By Alan Scherstuhl
By Amy Nicholson
By Charles Taylor
By Stephanie Zacharek
By Brian Feinzimer
By CAROLINA DEL BUSTO
By AMY NICHOLSON
By Amy Nicholson
The point of a blurb is to sell the sizzle, to get the consumer to buy a ticket or a disc or to tune in next week, so I can only assume the marketing department was under orders to dumb it down as much as possible and play up the female leads as helpless airheads facing a zombie apocalypse.
But it's almost irritating how much is wrong in that blurb.
The characters show absolutely no interest whatsoever in the latest fashion trends, hence Maroney wearing a fetching coral-and-aquamarine cheerleader uniform for much of the film, a color scheme that production designer John Muto admits bears no relation to any school or fashion. They don't witness the comet because Stewart's character is indoors getting laid by the actor who would go on to play Uncle Jack in Breaking Bad (a fact mentioned in all three commentary tracks, which were recorded during the final season of that show), while Maroney is trying avoid their evil, abusive stepmother (Sharon Farrell).
The shopping excursion doesn't occur until two-thirds into the film, on the evening of the second day after the titular night; up until then, they've mostly been dealing with issues related to the extinction of the human race. Since they're experienced with MAC-10 machine guns, they more than hold their own in a gunfight against said zombies in the store—who, again, aren't really zombies by modern standards, since they think and talk and use technology including but not limited to the security system at the Bullocks Wilshire in Los Angeles. (One of those zombies is punk legend Dick Rude, a fact that will hopefully be included in the next edition of Zack Carlson and Bryan Connolly's great reference book Destroy All Movies!!!: The Complete Guide to Punks on Film.) Valley Girls or not, these gals aren't helpless fleers, nor were they were intended to be; in her commentary, Stewart says that one of the things that appealed to her about Eberhardt's script was that the character was written as a strong, independent young woman who could look after herself, and Stewart identified with the "tomboy element."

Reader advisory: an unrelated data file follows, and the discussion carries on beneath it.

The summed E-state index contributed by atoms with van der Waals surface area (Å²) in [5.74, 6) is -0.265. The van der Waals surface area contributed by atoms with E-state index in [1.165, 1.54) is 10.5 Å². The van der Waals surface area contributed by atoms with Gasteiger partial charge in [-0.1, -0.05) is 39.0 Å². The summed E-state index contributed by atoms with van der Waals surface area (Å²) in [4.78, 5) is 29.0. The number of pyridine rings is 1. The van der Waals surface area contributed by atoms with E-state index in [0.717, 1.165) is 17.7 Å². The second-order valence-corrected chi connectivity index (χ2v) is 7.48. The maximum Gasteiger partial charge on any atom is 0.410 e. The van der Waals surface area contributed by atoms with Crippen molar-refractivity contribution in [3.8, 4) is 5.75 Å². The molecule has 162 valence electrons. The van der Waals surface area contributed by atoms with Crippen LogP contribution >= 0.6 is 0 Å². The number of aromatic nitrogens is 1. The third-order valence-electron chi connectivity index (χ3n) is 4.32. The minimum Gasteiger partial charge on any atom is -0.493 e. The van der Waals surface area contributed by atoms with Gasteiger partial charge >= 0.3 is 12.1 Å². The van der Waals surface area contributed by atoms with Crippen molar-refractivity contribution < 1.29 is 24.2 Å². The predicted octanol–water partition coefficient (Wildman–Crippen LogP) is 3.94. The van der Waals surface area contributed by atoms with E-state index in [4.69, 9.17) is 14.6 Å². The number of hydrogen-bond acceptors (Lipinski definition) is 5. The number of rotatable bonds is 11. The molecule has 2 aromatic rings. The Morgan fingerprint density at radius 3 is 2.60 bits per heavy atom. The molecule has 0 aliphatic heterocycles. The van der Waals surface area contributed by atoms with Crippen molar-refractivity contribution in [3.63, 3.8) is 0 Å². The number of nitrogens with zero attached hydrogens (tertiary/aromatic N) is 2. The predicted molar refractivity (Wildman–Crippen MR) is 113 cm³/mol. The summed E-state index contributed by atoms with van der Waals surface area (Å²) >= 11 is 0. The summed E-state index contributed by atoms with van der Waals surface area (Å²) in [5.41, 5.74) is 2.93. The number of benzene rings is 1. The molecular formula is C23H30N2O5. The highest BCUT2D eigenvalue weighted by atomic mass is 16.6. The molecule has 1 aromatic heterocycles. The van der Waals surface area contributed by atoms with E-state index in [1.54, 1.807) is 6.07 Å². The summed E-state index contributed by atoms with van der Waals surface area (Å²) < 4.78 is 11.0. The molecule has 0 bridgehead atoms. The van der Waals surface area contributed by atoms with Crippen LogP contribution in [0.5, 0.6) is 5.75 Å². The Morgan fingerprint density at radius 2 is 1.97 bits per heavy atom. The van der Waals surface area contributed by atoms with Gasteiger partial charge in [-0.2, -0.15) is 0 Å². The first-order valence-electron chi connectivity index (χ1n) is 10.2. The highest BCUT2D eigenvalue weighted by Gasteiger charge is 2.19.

And that ultimately accounts for the movie's enduring popularity. Beyond its value as an '80s time capsule (and the neon-drenched radio station is worthy of its own essay), Night of the Comet is not about airheaded girls running from zombies, nor about badass chicks with guns mowing those zombies down. It's somewhere in between, and if the movie is kind of a tonal mess, that's also part of its charm. Night of the Comet has something for everyone.
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